Coffee is one of the most consumed beverages in the world, second only to water. In most countries around the world, coffee drinkers outnumber tea drinkers (with exceptions such as China, the UK, and Turkey), while in Japan, both beverages are equally popular. It is well known in many cultures that tea, specifically green tree, has numerous health benefits, but does coffee also promote good health?
The answer is probably yes. In August 2017, “Annals of Internal Medicine,” a leading scientific journal, published two large studies that, when combined, included more than 700,000 people. Both studies showed that moderate coffee consumption was significantly associated with lower mortality rates.
The history of coffee and its place in the world.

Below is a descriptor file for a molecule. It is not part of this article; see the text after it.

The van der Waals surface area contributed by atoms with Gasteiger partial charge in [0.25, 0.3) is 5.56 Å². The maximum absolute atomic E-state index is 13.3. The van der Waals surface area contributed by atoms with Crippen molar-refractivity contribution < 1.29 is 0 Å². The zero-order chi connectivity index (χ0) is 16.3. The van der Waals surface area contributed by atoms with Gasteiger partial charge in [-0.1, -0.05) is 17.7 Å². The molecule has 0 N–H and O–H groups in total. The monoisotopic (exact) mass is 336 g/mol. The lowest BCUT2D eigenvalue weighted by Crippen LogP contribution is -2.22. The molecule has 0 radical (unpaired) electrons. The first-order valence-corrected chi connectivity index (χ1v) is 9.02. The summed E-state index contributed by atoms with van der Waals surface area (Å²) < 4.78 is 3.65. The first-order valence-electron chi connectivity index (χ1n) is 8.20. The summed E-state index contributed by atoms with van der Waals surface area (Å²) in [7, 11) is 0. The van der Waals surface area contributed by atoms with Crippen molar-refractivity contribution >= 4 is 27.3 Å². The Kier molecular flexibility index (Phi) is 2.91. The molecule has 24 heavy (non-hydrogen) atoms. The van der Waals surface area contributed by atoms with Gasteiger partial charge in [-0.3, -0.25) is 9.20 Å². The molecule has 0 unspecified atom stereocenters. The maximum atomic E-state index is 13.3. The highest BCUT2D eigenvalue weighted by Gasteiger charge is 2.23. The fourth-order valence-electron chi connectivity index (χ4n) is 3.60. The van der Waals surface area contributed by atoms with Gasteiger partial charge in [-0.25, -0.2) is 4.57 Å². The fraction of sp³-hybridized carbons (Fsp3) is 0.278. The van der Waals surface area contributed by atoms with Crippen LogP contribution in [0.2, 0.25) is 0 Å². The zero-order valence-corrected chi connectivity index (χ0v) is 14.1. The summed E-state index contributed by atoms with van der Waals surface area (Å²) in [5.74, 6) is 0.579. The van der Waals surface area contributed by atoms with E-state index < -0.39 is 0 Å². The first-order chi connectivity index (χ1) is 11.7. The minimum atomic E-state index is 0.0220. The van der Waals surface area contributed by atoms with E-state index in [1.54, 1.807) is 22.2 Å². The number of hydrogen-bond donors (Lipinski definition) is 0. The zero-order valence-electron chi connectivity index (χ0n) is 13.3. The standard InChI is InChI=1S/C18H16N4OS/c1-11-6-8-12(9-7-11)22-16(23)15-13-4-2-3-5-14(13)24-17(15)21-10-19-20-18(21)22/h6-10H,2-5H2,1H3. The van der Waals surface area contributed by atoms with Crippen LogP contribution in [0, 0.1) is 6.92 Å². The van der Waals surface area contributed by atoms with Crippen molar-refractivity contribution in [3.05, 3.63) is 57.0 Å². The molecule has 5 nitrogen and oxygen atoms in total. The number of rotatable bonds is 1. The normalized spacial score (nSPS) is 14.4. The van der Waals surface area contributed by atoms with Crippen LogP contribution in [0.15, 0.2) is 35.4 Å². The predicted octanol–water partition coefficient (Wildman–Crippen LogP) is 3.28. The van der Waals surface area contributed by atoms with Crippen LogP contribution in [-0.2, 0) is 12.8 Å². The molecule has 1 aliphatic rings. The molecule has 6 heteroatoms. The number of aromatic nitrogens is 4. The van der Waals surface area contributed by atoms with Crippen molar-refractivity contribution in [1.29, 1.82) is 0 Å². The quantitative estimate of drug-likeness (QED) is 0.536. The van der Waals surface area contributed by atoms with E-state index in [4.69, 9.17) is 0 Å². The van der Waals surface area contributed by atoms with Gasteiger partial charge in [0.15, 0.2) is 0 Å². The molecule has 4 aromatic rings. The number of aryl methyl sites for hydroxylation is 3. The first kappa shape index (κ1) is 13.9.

The coffee plant originates from Ethiopia and was first discovered sometime during the 9th century. Legend has it that a goat herder named Kaldi discovered coffee when his goats ate the red berries from the tree. After that, the goats were seen to have a surge of energy and would not sleep through the night, leaving Kaldi tossing and turning in bed. Kaldi ate the fruit and felt his energy rise.
He shared his discovery with a local monastery, where monks boiled the fruits, but the brew was so bitter that the remaining fruits were thrown into the fire when consumed. However, when they attempted to roast the seeds, a sweet aroma filled the air, and they realized that the resulting product could be used to make a tasty drink. Some have argued that Kaldi’s discovery did for the world what Steve Jobs did for Apple.